Ian pissed off lawyers
This story could be spun into a tale of epic proportions; a ﬁrsthand account of how I took a conventional contest and transformed it into an international humanitarian movement to educate and empower impoverished children, but the truth is I just wanted to win a new computer.
Veer, the stock photography, illustration and typography company owned by Corbis, held a contest that summoned contenders to recreate their logo using everyday objects. The grand prize contained, amongst other design-centric swag, a shiny new MacBook Pro. Incidentally, I was stuck with a computer destined for the blue bin and barely enough money to fuel my noodle habit when they announced the contest.
Fearing my artistically-gifted competition, I ditched the crafts table for something different. I called a friend; a tattoo artist. As with most manly deals dealt, we worked out a special arrangement. A six-pack of PBR and a few Parliament Lights later we began filming My First Tattoo
After shooting wrapped I spent the night editing footage and posted the video online, but I knew it needed something else. It didn’t feel big enough. I decided to pair my entry with a few promises, so I created a blog called Help Spread Creativity
and spent the wee hours of the morning writing my vows.
Upon winning I swore to (1) donate a new computer to One Laptop Per Child (OLPC), (2) transfer the grand prize’s stock photography allowance to the OLPC and (3) auction my used computer with the proceeds going to, you guessed it, the OLPC. Essentially, the non-profit would receive at least two new computers, nearly $1400 in marketing materials and a little earned media. In return, I hoped they'd share my message with their 7,000+ Twitter followers.
Twitter was the perch and people were sprinkling my seeds, but the OLPC was the true lynchpin. That’s because, in true democratic fashion, the winner of the contest would be decided by voter consensus. But things got interesting way before that.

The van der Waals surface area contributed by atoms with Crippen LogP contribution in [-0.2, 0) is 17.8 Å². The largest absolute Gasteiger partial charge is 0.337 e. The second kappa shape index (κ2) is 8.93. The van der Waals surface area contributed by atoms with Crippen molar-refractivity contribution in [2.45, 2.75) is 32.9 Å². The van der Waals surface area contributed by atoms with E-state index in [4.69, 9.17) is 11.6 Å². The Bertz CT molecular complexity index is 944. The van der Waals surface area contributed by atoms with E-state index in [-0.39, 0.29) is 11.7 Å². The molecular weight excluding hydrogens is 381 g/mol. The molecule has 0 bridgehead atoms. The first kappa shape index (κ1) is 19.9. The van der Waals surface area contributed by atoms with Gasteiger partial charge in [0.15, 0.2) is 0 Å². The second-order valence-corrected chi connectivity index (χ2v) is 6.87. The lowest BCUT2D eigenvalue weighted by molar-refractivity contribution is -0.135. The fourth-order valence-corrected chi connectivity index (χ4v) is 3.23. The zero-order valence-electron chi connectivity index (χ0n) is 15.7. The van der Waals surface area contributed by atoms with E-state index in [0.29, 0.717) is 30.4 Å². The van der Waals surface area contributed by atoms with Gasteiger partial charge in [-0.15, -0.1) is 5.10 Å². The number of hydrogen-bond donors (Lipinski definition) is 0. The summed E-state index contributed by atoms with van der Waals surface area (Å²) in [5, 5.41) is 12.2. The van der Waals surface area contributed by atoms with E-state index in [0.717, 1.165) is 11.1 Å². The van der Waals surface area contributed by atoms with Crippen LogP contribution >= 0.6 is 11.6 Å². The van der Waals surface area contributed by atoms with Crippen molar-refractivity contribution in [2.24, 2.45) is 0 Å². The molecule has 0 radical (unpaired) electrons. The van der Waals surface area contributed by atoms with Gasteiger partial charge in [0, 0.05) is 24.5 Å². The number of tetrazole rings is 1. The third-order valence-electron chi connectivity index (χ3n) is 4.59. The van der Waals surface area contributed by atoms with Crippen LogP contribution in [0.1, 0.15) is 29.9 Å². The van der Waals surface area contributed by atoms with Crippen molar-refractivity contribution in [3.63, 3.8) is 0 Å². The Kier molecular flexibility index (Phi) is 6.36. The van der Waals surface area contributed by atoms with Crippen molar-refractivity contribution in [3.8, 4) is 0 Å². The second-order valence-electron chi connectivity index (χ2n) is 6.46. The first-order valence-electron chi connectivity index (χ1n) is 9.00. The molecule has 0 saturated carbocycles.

The video had been online less than a day before it landed on AdFreak's radar. They quickly penned a tisk-Veer-shouldn’t-be-crowdsourcing-tisk article, which led to the AIGA calling Veer and Veer calling their lawyers.
I knew I had been buggered when Veer blanketed their mailing list to clarify the contest’s purpose and magnify the fine print. This boded poorly because, as I had learned early in elementary school, rarely did the class clown get the gold star. Too deep to stop now, so by the 36th hour I had written an article for TalentZoo.com entitled “If you want viral, let go
” and posted a Behind The Scenes
video which clarified my intentions and revealed the use of complicated special effects, which included Sharpies and a squirt bottle.
I had hoped they’d laugh the whole paying-for-legal-counsel thing off. After all, everyone loved the entry; even Veer’s employees were tweeting in my favor. The dust settled and there was no direct communication. By assumption, my entry was still in the running, so I was back to convincing bloggers to spread my gospel.
Sadly, when it came time to vote there were no ballots, nor was my name etched into an aluminum Apple. After checking the list of Veer’s top 100 entries (twice) it was clear my name wasn’t there. They did what any good Chinese government would do. They buried it. The bad press over the semantics of recreate
is a shame, because the good press could have been tenfold… or at least two.
The happy ending is that I got another story to tell, which isn't bad considering I got a week's worth of entertainment out of six beers and a pack of cigarettes.